|Garrigues, Taxand Portugal|
|Uría Menéndez – Proença de Carvalho|
|Ricardo da Palma Borges & Associados (RPBA)|
Corporations in Portugal are under significant scrutiny from tax officials and at high risk of audits.
"We anticipate that transfer pricing issues will continue to increase in relevance," said Filipe Romão, partner and head of Uría Menéndez – Proença de Carvalho. "The tax authorities are much more interested in TP issues and have been quite active in TP audits. We also believe that transfer pricing methods will be increasingly used for testing potentially abusive transactions."
Entities in Portugal with revenue equal to or exceeding €3 million ($3.5 million) in the last fiscal year are required to prepare TP documentation.
Officials extended the deadline for filing country-by-country reports (CbCR) to the end of October 2017. The postponement was announced in May and is the second time the Portuguese government has extended the deadline. It was previously extended in December 2016 to May 2017.
"The implementation of cross-border exchange of information rules should lead to increased litigation with the tax authorities," said Romão.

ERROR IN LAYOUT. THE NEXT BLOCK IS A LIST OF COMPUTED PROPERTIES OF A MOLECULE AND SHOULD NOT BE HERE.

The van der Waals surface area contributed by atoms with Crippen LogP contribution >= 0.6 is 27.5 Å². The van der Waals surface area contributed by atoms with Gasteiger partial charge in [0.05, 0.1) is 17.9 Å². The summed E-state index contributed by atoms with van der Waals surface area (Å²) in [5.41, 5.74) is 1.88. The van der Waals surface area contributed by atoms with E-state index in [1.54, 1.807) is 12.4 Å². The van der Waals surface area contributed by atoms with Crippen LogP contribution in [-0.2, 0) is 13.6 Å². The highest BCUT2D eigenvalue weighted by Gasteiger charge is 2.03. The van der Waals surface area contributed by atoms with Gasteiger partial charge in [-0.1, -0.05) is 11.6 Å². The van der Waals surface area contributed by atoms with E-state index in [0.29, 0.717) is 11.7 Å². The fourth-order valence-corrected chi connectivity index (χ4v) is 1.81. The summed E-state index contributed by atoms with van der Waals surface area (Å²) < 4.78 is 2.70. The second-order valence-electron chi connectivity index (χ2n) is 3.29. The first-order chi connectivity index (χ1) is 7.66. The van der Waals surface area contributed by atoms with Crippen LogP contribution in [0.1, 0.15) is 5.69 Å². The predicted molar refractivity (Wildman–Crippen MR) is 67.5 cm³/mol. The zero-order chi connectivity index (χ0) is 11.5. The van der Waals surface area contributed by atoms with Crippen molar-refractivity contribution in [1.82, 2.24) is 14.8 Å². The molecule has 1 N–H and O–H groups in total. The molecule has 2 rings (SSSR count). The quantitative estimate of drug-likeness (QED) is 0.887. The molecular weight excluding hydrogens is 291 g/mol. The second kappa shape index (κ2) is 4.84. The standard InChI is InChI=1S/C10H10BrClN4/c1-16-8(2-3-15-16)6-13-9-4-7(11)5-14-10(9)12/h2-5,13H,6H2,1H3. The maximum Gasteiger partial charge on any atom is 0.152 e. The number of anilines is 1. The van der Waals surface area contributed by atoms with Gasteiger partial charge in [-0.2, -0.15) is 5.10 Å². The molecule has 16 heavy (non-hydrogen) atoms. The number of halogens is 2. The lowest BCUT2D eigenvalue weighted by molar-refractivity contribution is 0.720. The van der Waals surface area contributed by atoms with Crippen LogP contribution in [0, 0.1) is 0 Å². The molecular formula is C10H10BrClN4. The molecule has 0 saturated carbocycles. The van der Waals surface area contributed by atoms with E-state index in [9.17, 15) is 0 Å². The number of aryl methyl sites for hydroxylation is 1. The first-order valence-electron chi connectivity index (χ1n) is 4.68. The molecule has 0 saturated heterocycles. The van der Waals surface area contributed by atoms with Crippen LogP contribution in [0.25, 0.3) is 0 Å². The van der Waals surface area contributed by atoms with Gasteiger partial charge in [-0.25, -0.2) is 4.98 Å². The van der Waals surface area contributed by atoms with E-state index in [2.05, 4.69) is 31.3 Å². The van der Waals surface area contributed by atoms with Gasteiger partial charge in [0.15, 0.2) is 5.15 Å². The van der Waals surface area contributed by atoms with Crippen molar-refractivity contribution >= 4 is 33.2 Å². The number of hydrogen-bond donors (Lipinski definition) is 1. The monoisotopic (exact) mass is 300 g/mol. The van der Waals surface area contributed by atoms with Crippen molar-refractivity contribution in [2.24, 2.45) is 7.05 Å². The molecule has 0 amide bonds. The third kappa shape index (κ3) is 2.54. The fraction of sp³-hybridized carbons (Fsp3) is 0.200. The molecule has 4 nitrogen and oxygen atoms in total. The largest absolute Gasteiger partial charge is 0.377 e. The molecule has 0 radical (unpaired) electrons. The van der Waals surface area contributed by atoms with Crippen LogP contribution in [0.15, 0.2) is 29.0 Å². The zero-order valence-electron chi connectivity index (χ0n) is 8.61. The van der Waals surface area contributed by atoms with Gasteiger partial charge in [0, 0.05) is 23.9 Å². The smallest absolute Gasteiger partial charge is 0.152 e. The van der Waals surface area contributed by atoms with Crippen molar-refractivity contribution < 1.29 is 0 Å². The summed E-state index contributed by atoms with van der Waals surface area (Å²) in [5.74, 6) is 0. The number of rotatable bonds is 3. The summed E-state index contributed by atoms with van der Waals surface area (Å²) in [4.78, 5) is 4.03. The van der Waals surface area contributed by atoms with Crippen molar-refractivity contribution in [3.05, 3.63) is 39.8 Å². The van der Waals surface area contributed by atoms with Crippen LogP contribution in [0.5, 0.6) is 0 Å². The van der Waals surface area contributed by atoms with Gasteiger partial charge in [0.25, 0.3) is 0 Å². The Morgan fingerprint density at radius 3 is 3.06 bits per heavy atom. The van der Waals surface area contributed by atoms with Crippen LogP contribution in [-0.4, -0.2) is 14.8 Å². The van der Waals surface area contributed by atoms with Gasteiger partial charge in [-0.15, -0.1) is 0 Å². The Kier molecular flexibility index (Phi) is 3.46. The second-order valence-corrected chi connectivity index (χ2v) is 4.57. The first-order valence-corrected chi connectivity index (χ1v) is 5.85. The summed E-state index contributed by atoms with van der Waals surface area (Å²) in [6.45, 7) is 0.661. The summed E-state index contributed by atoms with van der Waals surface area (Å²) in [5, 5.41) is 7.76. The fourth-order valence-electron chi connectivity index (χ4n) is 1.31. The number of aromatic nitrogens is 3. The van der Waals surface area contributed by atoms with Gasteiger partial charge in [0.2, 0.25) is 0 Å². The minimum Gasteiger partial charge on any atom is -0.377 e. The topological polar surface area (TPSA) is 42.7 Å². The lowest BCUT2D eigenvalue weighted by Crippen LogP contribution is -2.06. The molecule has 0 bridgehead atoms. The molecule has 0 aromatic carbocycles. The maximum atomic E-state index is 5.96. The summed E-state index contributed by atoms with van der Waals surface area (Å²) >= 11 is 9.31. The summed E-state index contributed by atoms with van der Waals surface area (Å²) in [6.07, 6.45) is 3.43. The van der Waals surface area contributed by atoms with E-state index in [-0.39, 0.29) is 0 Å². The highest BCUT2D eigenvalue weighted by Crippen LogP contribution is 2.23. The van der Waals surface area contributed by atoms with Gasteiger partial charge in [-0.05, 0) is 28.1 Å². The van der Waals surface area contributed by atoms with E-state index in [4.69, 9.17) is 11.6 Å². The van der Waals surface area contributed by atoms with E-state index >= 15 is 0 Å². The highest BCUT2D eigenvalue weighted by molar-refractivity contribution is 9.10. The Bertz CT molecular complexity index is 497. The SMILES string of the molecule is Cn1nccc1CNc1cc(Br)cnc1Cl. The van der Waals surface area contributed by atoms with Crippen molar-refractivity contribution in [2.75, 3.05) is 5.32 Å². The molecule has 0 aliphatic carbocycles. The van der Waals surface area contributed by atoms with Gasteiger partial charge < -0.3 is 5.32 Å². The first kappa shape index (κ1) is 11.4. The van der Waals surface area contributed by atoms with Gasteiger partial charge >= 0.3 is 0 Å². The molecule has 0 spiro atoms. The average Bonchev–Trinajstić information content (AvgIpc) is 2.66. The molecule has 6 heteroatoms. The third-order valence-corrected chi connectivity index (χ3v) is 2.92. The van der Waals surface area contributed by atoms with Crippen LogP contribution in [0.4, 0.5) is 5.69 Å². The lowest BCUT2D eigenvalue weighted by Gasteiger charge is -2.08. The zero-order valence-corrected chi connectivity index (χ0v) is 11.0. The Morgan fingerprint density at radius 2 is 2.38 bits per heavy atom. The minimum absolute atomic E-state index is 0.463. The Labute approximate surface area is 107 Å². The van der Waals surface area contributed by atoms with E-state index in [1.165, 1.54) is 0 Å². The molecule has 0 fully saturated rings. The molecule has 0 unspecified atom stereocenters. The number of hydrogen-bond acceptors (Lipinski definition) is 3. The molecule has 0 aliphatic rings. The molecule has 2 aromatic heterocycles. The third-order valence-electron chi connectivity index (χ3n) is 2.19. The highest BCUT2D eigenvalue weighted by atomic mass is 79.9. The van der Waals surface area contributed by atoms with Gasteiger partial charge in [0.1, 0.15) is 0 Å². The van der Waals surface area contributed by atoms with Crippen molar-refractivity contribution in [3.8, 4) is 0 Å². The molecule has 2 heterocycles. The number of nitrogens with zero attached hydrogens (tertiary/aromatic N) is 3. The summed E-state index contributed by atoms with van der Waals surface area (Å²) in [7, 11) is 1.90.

The European Union's code of conduct on the master file has not been adopted in Portuguese law, however, the country's local documentation policies address the same matters and require more disclosure from taxpayers.
Portuguese officials demand that corporations apply the 'best method' rule to each transaction, in order for it to comply with the arm's-length principle. However, entities can use any method as long as it can be justified, as officials recognise both traditional and profit-based methods in OECD guidelines.
There is an emphasis in Portuguese TP regulations on business restructuring, which is based on the arm's-length principle. This approach within audits is likely to be influenced by OECD rules in the future.
Many tax professionals highlighted the impact of Portugal's 'golden visa' policy on business activities. The policy was simplified in 2013 to attract more foreign investors. A key change was the lengthening of permanent residency to five years.
"In the recent years there has been an influx on foreign individuals," said partner Francisco de Sousa da Câmara of Morais Leitão, Galvão Teles, Soares da Silva (MLGTS). "A big proportion of these are multinationals who require assistance and within these areas we have been more involved."
(As of July 2017)
|Corporate income tax||21% (a)|
|Municipal surcharge||1.5% (b)|
|Corporate income tax – state surcharge||3/5/7% (c)|
|Capital gains||0/21/25% (d)|
|Branch tax||21% (a) (b) (c)|
|Royalties from patents and licences||25/35% (g)|
|Branch remittance tax||n.a.|
Net operating losses (years)
Source: EY and Deloitte